Q. Dear Umbra,

Which is better: Wear something out TOTALLY (shoes, sheets, clothes, etc.) and throw it away, or use an item and then donate it before it’s too worn out?

— Will One Rip be Noticed?

A. Dear WORN,

Compared to some of the scary, complicated environmental topics that have been trending lately — climate nihilism and mass murder! The point at which the planet becomes truly unliveable! Raising children in the age of apocalypse! — I appreciate that you’re inquiring about something so tangible and non-terrifying. Except your question, unfortunately, doesn’t actually have as simple an answer as you might expect. Argh!!! I know.

Many consumers have cottoned on (sorry) to the idea that the clothing and textile industries have a massive carbon footprint. Of course, there’s a very wide spectrum of behavior when it comes to buying and keeping clothes, ranging from Mariah Carey excess to Marie Kondo minimalism. And given that you’re even asking this question, I’d guess that you lean a little more toward the latter end of the spectrum.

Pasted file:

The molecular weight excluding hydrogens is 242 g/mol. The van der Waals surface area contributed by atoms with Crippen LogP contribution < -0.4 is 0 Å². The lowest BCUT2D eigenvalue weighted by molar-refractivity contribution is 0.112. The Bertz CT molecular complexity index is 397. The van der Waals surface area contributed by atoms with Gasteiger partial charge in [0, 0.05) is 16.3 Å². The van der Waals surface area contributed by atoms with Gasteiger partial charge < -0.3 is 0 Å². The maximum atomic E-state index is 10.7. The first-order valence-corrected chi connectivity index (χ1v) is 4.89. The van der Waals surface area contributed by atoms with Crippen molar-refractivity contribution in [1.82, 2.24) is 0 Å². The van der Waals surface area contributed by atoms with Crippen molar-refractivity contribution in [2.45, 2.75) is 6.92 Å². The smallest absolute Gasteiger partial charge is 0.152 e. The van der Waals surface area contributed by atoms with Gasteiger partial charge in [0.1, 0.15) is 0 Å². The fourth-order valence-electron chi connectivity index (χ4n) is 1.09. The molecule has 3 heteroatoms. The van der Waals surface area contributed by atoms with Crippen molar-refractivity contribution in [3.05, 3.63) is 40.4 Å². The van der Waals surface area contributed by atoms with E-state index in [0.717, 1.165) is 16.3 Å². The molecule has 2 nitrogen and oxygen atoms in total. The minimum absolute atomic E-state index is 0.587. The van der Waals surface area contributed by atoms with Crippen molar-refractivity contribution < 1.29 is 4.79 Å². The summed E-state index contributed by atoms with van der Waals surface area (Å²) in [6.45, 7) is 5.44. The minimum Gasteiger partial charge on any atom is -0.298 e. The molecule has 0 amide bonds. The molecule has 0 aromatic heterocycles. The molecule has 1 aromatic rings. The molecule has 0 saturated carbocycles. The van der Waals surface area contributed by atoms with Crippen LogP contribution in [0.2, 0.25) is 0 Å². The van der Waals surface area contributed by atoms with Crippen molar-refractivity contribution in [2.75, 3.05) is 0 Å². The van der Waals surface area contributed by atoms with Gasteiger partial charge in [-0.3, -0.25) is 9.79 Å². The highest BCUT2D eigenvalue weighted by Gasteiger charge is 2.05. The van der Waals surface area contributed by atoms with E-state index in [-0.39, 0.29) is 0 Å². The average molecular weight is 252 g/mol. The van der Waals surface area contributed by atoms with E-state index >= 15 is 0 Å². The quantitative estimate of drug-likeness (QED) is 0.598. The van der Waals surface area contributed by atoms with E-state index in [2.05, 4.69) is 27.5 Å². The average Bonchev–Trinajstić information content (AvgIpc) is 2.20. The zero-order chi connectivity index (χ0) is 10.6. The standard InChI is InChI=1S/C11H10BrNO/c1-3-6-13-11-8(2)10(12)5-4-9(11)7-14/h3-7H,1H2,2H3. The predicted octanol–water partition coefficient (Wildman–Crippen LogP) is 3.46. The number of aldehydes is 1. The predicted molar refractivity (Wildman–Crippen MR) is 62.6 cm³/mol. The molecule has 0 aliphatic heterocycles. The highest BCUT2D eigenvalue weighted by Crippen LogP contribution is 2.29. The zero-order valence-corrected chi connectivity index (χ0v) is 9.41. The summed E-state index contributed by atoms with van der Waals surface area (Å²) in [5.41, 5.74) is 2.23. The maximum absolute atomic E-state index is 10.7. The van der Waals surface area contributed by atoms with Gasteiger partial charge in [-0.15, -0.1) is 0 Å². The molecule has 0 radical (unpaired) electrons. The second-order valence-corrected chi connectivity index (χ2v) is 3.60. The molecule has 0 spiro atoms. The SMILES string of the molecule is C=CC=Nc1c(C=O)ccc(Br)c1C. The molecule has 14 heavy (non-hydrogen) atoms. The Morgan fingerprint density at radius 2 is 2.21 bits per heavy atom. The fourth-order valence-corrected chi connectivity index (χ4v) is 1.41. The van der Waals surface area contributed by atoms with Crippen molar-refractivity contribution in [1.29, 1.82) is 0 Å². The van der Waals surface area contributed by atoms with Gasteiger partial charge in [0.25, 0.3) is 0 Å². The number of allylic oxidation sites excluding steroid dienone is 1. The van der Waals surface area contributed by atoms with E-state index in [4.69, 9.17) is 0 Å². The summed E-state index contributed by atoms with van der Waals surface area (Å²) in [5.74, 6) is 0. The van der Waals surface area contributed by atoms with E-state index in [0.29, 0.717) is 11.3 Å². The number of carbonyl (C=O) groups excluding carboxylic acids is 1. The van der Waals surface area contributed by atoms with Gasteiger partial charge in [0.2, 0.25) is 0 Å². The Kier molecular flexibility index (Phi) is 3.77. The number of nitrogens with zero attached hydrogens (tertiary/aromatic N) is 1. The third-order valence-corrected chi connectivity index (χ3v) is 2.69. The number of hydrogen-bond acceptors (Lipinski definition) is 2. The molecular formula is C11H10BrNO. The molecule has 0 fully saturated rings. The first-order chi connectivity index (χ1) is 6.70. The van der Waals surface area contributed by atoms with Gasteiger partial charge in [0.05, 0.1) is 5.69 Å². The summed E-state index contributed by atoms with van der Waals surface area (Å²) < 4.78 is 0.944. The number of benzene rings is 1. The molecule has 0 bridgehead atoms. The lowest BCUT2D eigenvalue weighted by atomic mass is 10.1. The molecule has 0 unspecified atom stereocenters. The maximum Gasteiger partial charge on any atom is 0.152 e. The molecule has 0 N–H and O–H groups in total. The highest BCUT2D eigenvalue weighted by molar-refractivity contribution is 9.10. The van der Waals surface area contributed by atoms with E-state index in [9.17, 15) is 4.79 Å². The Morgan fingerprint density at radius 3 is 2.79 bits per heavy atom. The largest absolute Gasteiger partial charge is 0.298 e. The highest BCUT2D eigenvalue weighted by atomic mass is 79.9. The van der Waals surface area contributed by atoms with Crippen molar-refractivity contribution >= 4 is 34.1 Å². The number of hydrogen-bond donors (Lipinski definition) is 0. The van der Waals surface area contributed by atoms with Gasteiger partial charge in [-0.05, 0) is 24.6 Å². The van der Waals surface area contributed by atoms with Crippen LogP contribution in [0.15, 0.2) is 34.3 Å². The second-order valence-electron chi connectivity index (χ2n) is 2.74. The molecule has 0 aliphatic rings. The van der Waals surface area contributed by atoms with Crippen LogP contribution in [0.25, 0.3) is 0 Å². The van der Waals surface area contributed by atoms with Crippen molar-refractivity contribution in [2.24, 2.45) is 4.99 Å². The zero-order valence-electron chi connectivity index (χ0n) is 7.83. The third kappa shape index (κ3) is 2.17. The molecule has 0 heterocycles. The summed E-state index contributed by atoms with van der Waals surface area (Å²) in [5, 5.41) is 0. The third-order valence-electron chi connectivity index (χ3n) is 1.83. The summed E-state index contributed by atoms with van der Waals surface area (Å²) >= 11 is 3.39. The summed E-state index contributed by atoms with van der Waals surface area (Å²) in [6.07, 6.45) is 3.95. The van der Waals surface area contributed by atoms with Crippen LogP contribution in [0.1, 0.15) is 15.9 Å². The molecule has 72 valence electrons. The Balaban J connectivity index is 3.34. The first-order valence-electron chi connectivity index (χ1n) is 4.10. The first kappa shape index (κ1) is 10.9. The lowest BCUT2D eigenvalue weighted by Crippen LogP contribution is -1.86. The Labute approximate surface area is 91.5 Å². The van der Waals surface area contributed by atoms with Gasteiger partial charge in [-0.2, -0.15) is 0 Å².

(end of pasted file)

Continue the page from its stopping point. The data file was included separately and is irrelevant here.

It’s no stretch to say that the Western world is driven by profligate consumerism. (That’s not to say that the world is filled with Mariah Careys — there can only be one when it comes to that five-octave range and buttery-smooth tone!) According to Jackie King, executive director of the Secondary Materials And Recycled Textiles Association, only 15 percent of clothing and textiles get reused (resold or donated and worn again) or recycled (manufactured into new fabrics or repurposed into washrags or insulation). That means 85 percent of materials ends up in the landfill, which averages to about 81 pounds per person per year. And that amount is actually trending upward over time; yes, we’re getting more wasteful.